As the saying goes, “home is where the heart is.” My kitchen is one of my favorite rooms in my house. I spend most of my time there. We love to gather, eat, laugh, entertain, and share stories in the kitchen; most families do.
My kitchen is a place where I can truly be creative and expressive with my cooking. For some, cooking is a challenge, but I absolutely love it! A lot of people don’t know this, but I also cook 100% vegan.
When I look back on my life, it’s really no surprise that my dietary choices do not include meat, eggs or dairy. As a newborn infant, I was allergic to milk. Doctors tried alternatives including powdered milk, goat’s milk and a few others. Finally, they discovered that soy milk (a high protein plant alternative) was the best option for my needs.
I would love to say that I was trailblazer and ahead of my time for going vegan, but the truth of the matter is, I eliminated meat because of the texture. I was also totally and completely grossed out by the taste. I appreciate looking at my food and not be repulsed! Others go vegan for the love of animals, ethical oppositions, dietary restrictions, health and well-being, religious beliefs, environmental, longevity, and “I don’t eat anything with a face!” Like me, some people just don’t like meat.
Chew on this… I’ve only eaten a total of six hamburgers in my life! Growing up, meat was a main component in our family meals. Thankfully, our family dog came to my rescue. He sat under the kitchen table, right by my chair, patiently awaiting my discarded portion of meat. Since he was “double” fed throughout the day, needless to say his size doubled as well. No one could figure out why. I distinctly remember my Aunt coming to visit and saying, “The next time I come in town, that dog’s going to oink!”
When I moved out on my own, I decided not to buy or cook meat. Not long after, my mom asked me to come over for dinner. She was making one of my favorite meals: spaghetti. My mom’s traditional spaghetti was delicious homemade sauce with meatballs on the side. When I sat at the table to eat, her delicious homemade sauce had turned into ground meat sauce, though. I was appalled that my mom suddenly changed her recipe. Why would she do that to me knowing I was a vegan and not eating meat?! Her reasoning: she wanted to make sure I was getting my protein.
Let me tell you, there are so many misconceptions about protein. Protein is everywhere! It’s very easy for a vegan diet to meet the recommendations for protein. Nearly all vegetables, beans, grains, nuts and seeds contain some, and often a lot, of protein. Broccoli has 11.1% protein compared to beef with only 6.4%, per 100 calories.
In the ‘70’s, Diet for a Small Planet was a cookbook that became my bible. Author Frances Moore Lappe, advocated for correct protein substitution. She was in favor of combining a food low in one amino acid with another food containing large amounts of amino acid, at the same meal, to create a favorable amino mix… which took a little extra time and effort. Now, Lappe has squashed such strict protein combinations, noting that it is much easier to obtain protein than she originally thought. Thank goodness!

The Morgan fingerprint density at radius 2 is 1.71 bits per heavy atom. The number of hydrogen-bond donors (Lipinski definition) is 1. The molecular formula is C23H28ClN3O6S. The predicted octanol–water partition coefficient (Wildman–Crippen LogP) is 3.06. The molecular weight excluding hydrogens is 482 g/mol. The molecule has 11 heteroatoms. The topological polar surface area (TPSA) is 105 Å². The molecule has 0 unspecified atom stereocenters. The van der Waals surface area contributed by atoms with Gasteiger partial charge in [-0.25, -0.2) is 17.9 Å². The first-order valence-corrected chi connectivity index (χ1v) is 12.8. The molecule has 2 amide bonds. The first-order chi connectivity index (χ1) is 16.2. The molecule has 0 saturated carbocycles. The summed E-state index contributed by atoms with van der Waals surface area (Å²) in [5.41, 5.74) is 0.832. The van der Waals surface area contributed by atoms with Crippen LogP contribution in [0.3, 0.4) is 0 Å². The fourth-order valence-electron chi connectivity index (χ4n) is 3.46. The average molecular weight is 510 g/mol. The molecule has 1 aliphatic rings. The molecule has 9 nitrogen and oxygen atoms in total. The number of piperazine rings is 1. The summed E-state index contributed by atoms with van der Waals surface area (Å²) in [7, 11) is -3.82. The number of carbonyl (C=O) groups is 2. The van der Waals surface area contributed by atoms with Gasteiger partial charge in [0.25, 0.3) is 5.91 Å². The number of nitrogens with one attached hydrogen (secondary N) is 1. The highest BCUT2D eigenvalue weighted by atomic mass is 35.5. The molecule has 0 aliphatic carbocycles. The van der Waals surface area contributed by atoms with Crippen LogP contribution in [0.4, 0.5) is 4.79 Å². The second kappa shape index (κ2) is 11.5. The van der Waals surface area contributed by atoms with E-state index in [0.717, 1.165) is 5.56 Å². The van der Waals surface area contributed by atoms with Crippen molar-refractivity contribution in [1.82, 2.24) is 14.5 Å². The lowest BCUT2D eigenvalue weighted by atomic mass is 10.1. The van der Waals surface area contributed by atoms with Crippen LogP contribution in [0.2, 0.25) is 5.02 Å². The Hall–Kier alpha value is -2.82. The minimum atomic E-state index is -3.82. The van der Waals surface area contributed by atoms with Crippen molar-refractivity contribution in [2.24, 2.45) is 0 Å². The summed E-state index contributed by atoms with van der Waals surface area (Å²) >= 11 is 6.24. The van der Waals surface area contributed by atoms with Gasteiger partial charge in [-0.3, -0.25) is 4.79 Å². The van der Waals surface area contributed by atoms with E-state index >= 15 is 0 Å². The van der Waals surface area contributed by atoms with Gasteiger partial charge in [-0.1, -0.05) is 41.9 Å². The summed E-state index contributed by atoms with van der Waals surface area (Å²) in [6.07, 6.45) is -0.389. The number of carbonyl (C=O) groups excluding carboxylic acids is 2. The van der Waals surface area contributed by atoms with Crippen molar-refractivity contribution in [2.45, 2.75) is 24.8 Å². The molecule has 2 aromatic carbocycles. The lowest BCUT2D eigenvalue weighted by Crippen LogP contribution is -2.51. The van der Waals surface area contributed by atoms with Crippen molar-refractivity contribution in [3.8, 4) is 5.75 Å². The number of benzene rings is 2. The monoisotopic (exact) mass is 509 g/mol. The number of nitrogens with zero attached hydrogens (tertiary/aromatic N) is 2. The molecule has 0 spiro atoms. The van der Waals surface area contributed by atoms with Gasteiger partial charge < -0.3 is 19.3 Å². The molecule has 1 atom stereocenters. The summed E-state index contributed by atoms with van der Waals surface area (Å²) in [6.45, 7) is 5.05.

You may not realize just how much protein you take in daily. Check out the protein in chickpeas with hummus, soups, salads, patties or soy (tofu, tempeh, edamame), seitan, seaweed, leafy greens, nuts, grains, lentils, beans and dried fruits. All contain substantial amounts, plus several other nutrients, and can be used in a assortment of recipes.
It is recommended you eat a variety of unrefined grains, legumes, seeds, nuts and vegetables throughout your day. I think It’s fun to get creative with your choices and explore new taste bud experiences!
Here are a few brief descriptions of variations on vegetarian diets:
- Vegan: Consumes only plants (vegetables, fruits, grains, beans, nuts); no animal products (meat, fish, dairy products or eggs).
- Lacto-Vegetarian: Consumes same foods as vegans, plus dairy products.
- Lacto-Ovo-Vegetarian: Consumes same foods as vegans, as well as dairy products and eggs.
- Partial Vegetarian: A vegetarian who supplements the diet with fish or poultry.
There are many resources available for vegetarians: cookbooks, websites, Facebook groups, restaurants, food trucks, and more. A well-renowned vegan restaurant in Omaha and New York is Modern Love. Owner and vegan chef, Isa Chandra Moskowitz, has several published cookbooks, with many delicious possibilities!
Companies are capturing the high demand for quality alternatives. Food items made with cashews or almonds are now on the market, that actually taste really good! Food companies have gotten creative and realize taste, along with texture, is a priority! A couple of my favorite alternatives are:
- Bitchin’ Sauce. It can be used as a dip or sauce, with almonds as its main ingredient.
- Miyoko’s Vegan Mozz (Regular Italian Style or Smoked), made from cashews. This is an amazing alternative to mozzarella.
I’m excited for the many upcoming new products to be rolled out this year and look forward to cooking in my kitchen. Going vegan or vegetarian can be daunting, but don’t let it be. Start small. Start with a few items at a time. Do what is comfortable for you. Have fun with it!
Here’s the ‘MEAT’ of this blog: your kitchen represents many things. It is an essential space for cooking, creativity and socialization. How many gatherings have you attended where the majority of people hang out in the kitchen? A plaque my mom had on our kitchen wall perfectly stated, “No matter where I serve my guests, they seem to like my kitchen best.”
Enjoy and embrace the love of a kitchen. Bon appétit! For some of my favorite vegan recipes, click here.
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